August 5, 1914

On this day Austria-Hungary declared war on Russia. It would not launch a ground attack against Serbia (the flash point of the conflict) until August 12.

Belgian resistance continued around Leige. On August 7th, the citadel at the center of the city was taken by a daring German probe, and artillery was set up in the city itself, bringing fire to bear on the forts’ rears.


Still, this firepower was not sufficient to silence the forts, and the Germans had to wait until their heavy guns arrived and were set up: two 305 mm Skoda siege mortars and an enormous 420 mm rail-mounted howitzer. The guns arrived on August 10, but were not set up and ready until August 12.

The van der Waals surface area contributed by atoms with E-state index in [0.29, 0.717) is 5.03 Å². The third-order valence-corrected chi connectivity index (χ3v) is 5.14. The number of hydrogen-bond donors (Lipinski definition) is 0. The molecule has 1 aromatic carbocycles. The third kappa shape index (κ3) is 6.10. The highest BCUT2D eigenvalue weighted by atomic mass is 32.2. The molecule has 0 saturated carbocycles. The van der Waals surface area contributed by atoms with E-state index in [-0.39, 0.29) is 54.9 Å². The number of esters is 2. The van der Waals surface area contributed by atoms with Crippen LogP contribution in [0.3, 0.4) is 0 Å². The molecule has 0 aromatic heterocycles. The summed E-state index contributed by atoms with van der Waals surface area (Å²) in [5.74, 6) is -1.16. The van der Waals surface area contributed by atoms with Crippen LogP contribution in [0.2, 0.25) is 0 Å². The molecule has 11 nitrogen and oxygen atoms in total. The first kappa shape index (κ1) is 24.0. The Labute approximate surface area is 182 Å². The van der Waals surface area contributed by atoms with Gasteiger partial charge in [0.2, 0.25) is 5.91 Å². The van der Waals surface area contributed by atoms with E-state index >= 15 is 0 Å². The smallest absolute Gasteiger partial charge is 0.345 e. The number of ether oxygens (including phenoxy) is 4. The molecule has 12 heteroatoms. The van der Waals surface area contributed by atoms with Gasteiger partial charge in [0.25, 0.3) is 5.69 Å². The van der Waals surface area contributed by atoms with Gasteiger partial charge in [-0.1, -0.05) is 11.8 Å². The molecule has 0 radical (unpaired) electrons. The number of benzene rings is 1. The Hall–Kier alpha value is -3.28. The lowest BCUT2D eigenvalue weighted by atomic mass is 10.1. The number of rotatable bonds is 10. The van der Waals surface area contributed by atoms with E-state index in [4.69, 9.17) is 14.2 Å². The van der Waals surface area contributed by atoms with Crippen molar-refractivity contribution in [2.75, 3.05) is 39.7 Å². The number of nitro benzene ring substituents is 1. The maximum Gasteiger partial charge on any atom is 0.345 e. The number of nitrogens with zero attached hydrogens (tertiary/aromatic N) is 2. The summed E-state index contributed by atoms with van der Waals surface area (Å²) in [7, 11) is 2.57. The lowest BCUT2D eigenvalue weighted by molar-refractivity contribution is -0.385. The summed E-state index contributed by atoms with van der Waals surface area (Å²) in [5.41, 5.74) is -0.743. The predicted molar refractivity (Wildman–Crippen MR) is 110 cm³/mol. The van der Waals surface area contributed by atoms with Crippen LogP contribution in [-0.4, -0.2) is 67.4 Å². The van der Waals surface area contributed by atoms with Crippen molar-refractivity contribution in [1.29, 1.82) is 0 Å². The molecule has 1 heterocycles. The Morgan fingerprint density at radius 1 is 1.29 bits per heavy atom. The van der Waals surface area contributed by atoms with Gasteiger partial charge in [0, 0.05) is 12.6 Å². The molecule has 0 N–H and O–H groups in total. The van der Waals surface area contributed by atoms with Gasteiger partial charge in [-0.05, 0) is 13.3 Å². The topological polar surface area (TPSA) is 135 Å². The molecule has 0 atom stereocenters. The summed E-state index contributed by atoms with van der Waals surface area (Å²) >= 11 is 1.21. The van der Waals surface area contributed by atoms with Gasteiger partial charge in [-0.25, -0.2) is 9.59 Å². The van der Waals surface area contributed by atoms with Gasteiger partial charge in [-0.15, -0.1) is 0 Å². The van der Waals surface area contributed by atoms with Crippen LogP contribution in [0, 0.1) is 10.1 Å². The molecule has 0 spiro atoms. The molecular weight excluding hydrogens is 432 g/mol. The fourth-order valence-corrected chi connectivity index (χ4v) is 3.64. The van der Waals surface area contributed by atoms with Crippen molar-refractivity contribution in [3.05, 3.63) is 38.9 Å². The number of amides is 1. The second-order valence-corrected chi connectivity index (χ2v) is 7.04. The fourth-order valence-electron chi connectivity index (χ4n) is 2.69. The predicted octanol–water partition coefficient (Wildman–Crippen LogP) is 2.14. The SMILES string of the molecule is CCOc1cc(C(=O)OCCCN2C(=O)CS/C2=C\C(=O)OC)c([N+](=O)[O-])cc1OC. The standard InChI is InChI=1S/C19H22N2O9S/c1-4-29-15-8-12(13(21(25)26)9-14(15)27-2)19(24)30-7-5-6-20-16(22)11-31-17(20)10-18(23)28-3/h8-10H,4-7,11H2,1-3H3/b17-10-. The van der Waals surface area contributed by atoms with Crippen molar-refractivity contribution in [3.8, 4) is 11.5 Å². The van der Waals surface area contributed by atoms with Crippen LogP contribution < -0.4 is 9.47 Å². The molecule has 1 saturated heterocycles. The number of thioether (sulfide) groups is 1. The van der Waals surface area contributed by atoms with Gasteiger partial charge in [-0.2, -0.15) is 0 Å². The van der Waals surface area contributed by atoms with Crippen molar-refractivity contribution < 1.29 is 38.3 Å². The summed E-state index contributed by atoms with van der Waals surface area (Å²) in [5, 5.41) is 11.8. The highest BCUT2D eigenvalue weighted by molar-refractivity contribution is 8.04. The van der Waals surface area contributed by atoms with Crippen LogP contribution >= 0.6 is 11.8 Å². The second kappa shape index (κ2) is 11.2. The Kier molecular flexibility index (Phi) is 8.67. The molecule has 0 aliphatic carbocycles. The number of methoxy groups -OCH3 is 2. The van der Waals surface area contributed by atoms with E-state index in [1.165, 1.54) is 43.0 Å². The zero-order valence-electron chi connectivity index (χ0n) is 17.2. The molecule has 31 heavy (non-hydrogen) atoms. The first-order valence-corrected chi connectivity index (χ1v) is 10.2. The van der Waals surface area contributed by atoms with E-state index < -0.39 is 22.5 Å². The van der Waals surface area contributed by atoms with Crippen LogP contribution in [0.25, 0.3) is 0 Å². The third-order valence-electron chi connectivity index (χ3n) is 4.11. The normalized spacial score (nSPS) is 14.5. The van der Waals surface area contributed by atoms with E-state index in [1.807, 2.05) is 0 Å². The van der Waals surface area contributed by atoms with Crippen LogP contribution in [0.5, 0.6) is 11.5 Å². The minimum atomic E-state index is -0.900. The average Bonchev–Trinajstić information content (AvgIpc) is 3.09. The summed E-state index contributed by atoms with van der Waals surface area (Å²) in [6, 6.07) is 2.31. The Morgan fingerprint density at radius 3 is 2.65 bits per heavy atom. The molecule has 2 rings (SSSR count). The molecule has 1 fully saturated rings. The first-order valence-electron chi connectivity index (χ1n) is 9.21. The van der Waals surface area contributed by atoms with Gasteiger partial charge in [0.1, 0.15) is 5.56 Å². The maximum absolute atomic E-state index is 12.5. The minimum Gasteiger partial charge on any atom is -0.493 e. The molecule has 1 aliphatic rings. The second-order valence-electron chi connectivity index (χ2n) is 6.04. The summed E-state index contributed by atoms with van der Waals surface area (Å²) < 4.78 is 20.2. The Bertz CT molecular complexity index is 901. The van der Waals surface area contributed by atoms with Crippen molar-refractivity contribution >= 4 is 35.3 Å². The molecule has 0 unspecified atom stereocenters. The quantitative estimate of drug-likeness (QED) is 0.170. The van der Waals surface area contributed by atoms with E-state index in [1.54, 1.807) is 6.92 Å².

Skoda 305 mm siege mortar.


Krupp 420 mm railroad howitzer, “Big Bertha” (German: “Dicke Bertha”).

This gun

weighted seventy-five tons and had to be transported by rail in five sections and set in concrete before going into action. It could fire up to ten 2,200-pound projectiles per hour …. It had a range of nine miles …. It had to be fired electrically so that the two-hundred-man crew operating it, their heads covered with protective padding, could move three hundred yards away and lie down on the ground before detonation.

G.J. Meyer, A World Undone: The Story of the Great War 1914 to 1918.


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